Although it was several years ago, I remember it well.
We had saved for a year to make it possible. The kids were beyond excited. It was to be the vacation of their dreams…Disneyland…the happiest place on earth.
This childhood paradise has always been my mom’s favorite vacation spot. When I was a kid, we visited it as many times as money would permit, which amounted to a handful over the course of my youth. Consequently, the sights, the sounds, the rides, and the food all combine in my mind to cement wonderful memories of days past. I can still taste the Dole pineapple whip from the Tiki Room, and feel the combination of excitement and nervousness that I felt as I waited in line to ride the Matterhorn for the first time.
I thought taking my kids to this magical place would be just as idyllic as I remembered.
What was I thinking?
I was six months pregnant at the time, which was, perhaps, my first mistake. Not being pregnant, of course. Going to Disneyland while pregnant. However, this trip (with my parents, my siblings, and their kids) was in the works for months before that pregnancy materialized, and I could not reschedule or back out without causing a big problem. It was, after all, not about me. This trip was mostly for the kids.
The older boys had been dreaming about roller coasters for months. They could not wait to hop on Space Mountain, California Screamin’, and the Tower of Terror. Because of my motherly condition, those rides were out of the question for me, so Greg and I chose to divide and conquer. He took the boys and rode all of the fast and fun rides, and I took the girls, who were then three and five, to the rides that were a little more fitting for young kids and a pregnant mother. Mr Toad’s Wild Ride was about as wild as I could get.
A few hours into our three-day adventure, my hopes of making sweet memories at the Magical Kingdom were replaced with the voice in my head that was constantly screaming: “WHAT WERE YOU THINKING COMING HERE WITH THESE KIDS? DISNEYLAND WAS NOT MEANT FOR CHILDREN LIKE YOURS!”
For three days, I listened to these phrases said over and over in the most whiney voice possible:
“My feet hurt!”
“I am hot!”
“I am hungry, but I don’t want THAT food!”
“I can’t walk anymore!”
“I don’t want to wait in line!”
“MY FEET HURT!!!”
“I want THAT souvenir, even though I already spent all of my money. YOU BUY IT FOR ME!”
“WHY WON’T YOU BUY ME THAT? I HATE YOU!”
“MY FEET HURT!!!!”
“I WANT TO RIDE THAT RIDE…RIGHT NOW!!!”
My favorite one, however, happened when we had just come out of the souvenir shop right next to the place where excited guests were getting off the shuttle on their way into the park. We had just told one of the girls that we were leaving the shop without buying anything, and she was NOT happy. Once outside, she threw herself on the ground in the biggest fit of rage that you can imagine – thrashing and screaming because she could not have what she wanted. Meanwhile, the guests from the parking lot were exiting the shuttle a few feet away.
Welcome, friends, to the happiest place on earth.
After three days of this, I was crying right along with her, and that is saying something since I am not a crier. Why were my children so awful when we had saved and sacrificed to take this vacation that was supposed to be amazing? In my mind, their actions were a result of poor parenting, (Who were their parents, anyway?) but I did not know what to do differently.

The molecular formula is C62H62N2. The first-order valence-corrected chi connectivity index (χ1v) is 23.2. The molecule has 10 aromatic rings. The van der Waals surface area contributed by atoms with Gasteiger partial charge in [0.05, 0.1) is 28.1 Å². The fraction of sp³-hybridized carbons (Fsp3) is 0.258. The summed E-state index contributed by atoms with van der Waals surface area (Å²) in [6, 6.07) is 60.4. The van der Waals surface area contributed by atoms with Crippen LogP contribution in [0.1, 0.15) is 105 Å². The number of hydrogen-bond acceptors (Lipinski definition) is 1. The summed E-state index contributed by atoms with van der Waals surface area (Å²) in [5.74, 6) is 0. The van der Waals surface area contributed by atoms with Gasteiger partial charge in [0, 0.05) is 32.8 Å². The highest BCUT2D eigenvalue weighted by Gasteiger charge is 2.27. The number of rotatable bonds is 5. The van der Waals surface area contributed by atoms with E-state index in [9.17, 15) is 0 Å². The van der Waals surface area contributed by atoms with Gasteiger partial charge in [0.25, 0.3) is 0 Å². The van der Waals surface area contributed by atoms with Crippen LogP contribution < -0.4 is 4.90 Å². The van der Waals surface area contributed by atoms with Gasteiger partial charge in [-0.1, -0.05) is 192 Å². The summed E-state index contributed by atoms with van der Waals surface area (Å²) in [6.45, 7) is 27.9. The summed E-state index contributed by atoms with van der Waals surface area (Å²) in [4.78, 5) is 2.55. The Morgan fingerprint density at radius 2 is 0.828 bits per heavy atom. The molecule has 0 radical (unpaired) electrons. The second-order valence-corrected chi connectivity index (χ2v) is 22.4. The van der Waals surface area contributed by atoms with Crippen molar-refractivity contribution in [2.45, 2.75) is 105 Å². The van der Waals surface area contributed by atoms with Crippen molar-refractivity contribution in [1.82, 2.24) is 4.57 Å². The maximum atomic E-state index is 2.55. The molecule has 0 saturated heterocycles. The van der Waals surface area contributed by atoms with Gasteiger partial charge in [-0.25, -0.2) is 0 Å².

Disneyland was no longer my happy place, and I vowed never to return again.
It is funny how time and maturity can change everything.
Five years later, we decided to give it another try, but this time we had a nice pep talk with the kids before we left. It went something like this:
“If you do not behave, we will NEVER do anything like this again, and we are not kidding. There will be NO whining, NO complaining, NO saying that your feet hurt, that you are hot, that you are tired of waiting in line, or anything of the sort. If you spend all of your money on the first day, we will not buy you anything else. This is a test…a final exam, really, because it is your last chance to prove that you can handle family fun time at a crowded place. Got it?”
Guess what…it worked! Even though Carson had to ride in a stroller at age four and a half because of a recent foot surgery that made it difficult for him to walk, he did not even complain. We all had a wonderful time, and my fond memories of Disneyland started to return.
I learned a few things from this experience. First, amusement parks, with their hyper-stimulation, are not the best choice for every child. Some kids (and parents) are much happier in a more relaxed environment where they are free to explore and discover things on their own. Bring on the beach and the mountains!
Secondly, as children grow, so does their ability to handle situations that were once too much for them. Although they may still not enjoy walking all day or waiting in line, they will eventually be able to do it while keeping their discomfort to themselves.
In fact, we just returned from a trip to Washington D.C., which required miles of walking in the heat and humidity. While six-year-old Carson eventually needed a piggy back ride for a few minutes after seven miles of walking, all five of the kids enjoyed seeing all of the amazing things that our nation’s capital had to offer. Sure, they were hot, tired, hungry, and their feet hurt. We often did not eat lunch until mid-afternoon, hours past their usual lunchtime. And guess what…there was very little complaining. It was one of our favorite vacations ever.
So, if this summer brings you a vacation experience similar to my disastrous Disneyland trip, have patience and know that someday family vacation will actually feel like a vacation instead of a battle with a caged lion.
Take it from one who knows.